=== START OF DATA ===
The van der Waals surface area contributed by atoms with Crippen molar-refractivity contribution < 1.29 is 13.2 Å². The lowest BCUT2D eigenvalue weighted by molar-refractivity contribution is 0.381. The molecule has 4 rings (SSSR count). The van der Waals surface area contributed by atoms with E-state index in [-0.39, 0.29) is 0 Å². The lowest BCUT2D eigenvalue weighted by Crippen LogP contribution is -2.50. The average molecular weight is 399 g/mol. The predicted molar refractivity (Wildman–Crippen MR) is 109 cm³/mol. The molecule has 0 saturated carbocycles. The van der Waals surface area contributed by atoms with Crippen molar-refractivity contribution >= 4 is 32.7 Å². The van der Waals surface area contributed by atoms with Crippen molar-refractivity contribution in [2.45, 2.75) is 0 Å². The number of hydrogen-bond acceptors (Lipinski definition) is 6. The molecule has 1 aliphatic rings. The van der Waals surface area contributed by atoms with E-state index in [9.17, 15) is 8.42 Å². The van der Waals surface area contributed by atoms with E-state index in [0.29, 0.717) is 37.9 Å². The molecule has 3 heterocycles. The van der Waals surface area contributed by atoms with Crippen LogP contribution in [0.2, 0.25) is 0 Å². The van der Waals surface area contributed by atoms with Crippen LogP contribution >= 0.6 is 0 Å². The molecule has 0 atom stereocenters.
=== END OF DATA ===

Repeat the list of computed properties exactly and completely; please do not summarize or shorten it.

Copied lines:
The van der Waals surface area contributed by atoms with Crippen molar-refractivity contribution < 1.29 is 13.2 Å². The lowest BCUT2D eigenvalue weighted by molar-refractivity contribution is 0.381. The molecule has 4 rings (SSSR count). The van der Waals surface area contributed by atoms with E-state index in [-0.39, 0.29) is 0 Å². The lowest BCUT2D eigenvalue weighted by Crippen LogP contribution is -2.50. The average molecular weight is 399 g/mol. The predicted molar refractivity (Wildman–Crippen MR) is 109 cm³/mol. The molecule has 0 saturated carbocycles. The van der Waals surface area contributed by atoms with Crippen molar-refractivity contribution >= 4 is 32.7 Å². The van der Waals surface area contributed by atoms with Crippen molar-refractivity contribution in [2.45, 2.75) is 0 Å². The number of hydrogen-bond acceptors (Lipinski definition) is 6. The molecule has 1 aliphatic rings. The van der Waals surface area contributed by atoms with E-state index in [9.17, 15) is 8.42 Å². The van der Waals surface area contributed by atoms with E-state index in [0.29, 0.717) is 37.9 Å². The molecule has 3 heterocycles. The van der Waals surface area contributed by atoms with Crippen LogP contribution in [0.2, 0.25) is 0 Å². The van der Waals surface area contributed by atoms with Crippen LogP contribution >= 0.6 is 0 Å². The molecule has 0 atom stereocenters.